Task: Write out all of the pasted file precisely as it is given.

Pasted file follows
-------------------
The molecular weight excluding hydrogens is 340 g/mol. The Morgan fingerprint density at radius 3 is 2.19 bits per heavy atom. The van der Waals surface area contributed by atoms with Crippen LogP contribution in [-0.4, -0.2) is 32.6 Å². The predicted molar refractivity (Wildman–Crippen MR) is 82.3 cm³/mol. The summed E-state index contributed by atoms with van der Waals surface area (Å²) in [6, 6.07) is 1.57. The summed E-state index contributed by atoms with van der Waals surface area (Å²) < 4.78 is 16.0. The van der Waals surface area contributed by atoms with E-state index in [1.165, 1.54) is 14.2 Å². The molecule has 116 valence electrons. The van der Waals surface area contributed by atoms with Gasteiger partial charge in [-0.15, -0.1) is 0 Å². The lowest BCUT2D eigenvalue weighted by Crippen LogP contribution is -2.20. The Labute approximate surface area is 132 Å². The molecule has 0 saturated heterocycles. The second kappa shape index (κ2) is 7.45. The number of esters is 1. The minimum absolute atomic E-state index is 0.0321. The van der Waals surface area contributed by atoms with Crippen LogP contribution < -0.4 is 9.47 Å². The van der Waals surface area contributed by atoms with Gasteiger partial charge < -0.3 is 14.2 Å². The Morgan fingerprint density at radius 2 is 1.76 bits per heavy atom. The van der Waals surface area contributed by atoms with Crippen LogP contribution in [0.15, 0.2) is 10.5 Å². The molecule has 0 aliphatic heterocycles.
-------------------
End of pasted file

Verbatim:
The molecular weight excluding hydrogens is 340 g/mol. The Morgan fingerprint density at radius 3 is 2.19 bits per heavy atom. The van der Waals surface area contributed by atoms with Crippen LogP contribution in [-0.4, -0.2) is 32.6 Å². The predicted molar refractivity (Wildman–Crippen MR) is 82.3 cm³/mol. The summed E-state index contributed by atoms with van der Waals surface area (Å²) in [6, 6.07) is 1.57. The summed E-state index contributed by atoms with van der Waals surface area (Å²) < 4.78 is 16.0. The van der Waals surface area contributed by atoms with E-state index in [1.165, 1.54) is 14.2 Å². The molecule has 116 valence electrons. The van der Waals surface area contributed by atoms with Gasteiger partial charge in [-0.15, -0.1) is 0 Å². The lowest BCUT2D eigenvalue weighted by Crippen LogP contribution is -2.20. The Labute approximate surface area is 132 Å². The molecule has 0 saturated heterocycles. The second kappa shape index (κ2) is 7.45. The number of esters is 1. The minimum absolute atomic E-state index is 0.0321. The van der Waals surface area contributed by atoms with Crippen LogP contribution < -0.4 is 9.47 Å². The van der Waals surface area contributed by atoms with Gasteiger partial charge < -0.3 is 14.2 Å². The Morgan fingerprint density at radius 2 is 1.76 bits per heavy atom. The van der Waals surface area contributed by atoms with Crippen LogP contribution in [0.15, 0.2) is 10.5 Å². The molecule has 0 aliphatic heterocycles.